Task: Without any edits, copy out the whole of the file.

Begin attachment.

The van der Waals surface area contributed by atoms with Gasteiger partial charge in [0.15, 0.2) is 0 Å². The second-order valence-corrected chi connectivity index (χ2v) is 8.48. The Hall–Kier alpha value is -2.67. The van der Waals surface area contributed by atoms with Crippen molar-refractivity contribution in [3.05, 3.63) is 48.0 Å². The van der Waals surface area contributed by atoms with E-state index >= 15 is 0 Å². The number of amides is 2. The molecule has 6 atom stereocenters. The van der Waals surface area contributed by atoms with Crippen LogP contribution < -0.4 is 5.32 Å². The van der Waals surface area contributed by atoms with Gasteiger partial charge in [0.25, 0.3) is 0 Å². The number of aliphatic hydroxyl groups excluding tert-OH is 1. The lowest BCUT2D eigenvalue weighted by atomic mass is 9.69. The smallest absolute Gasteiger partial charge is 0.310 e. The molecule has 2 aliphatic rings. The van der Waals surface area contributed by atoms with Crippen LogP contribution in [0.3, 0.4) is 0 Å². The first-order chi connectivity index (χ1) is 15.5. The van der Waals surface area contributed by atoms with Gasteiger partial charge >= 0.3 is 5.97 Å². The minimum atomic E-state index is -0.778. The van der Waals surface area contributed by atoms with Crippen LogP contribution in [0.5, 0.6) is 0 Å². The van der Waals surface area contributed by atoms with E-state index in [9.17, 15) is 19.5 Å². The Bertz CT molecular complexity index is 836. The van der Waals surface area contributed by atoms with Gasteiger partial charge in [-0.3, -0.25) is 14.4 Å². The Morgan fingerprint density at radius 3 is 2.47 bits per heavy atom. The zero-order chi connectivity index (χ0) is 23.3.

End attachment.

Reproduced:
The van der Waals surface area contributed by atoms with Gasteiger partial charge in [0.15, 0.2) is 0 Å². The second-order valence-corrected chi connectivity index (χ2v) is 8.48. The Hall–Kier alpha value is -2.67. The van der Waals surface area contributed by atoms with Crippen molar-refractivity contribution in [3.05, 3.63) is 48.0 Å². The van der Waals surface area contributed by atoms with E-state index >= 15 is 0 Å². The number of amides is 2. The molecule has 6 atom stereocenters. The van der Waals surface area contributed by atoms with Crippen LogP contribution < -0.4 is 5.32 Å². The van der Waals surface area contributed by atoms with Gasteiger partial charge in [0.25, 0.3) is 0 Å². The number of aliphatic hydroxyl groups excluding tert-OH is 1. The lowest BCUT2D eigenvalue weighted by atomic mass is 9.69. The smallest absolute Gasteiger partial charge is 0.310 e. The molecule has 2 aliphatic rings. The van der Waals surface area contributed by atoms with Crippen LogP contribution in [0.3, 0.4) is 0 Å². The first-order chi connectivity index (χ1) is 15.5. The van der Waals surface area contributed by atoms with Gasteiger partial charge >= 0.3 is 5.97 Å². The minimum atomic E-state index is -0.778. The van der Waals surface area contributed by atoms with Crippen LogP contribution in [0.5, 0.6) is 0 Å². The van der Waals surface area contributed by atoms with E-state index in [9.17, 15) is 19.5 Å². The Bertz CT molecular complexity index is 836. The van der Waals surface area contributed by atoms with Gasteiger partial charge in [-0.3, -0.25) is 14.4 Å². The Morgan fingerprint density at radius 3 is 2.47 bits per heavy atom. The zero-order chi connectivity index (χ0) is 23.3.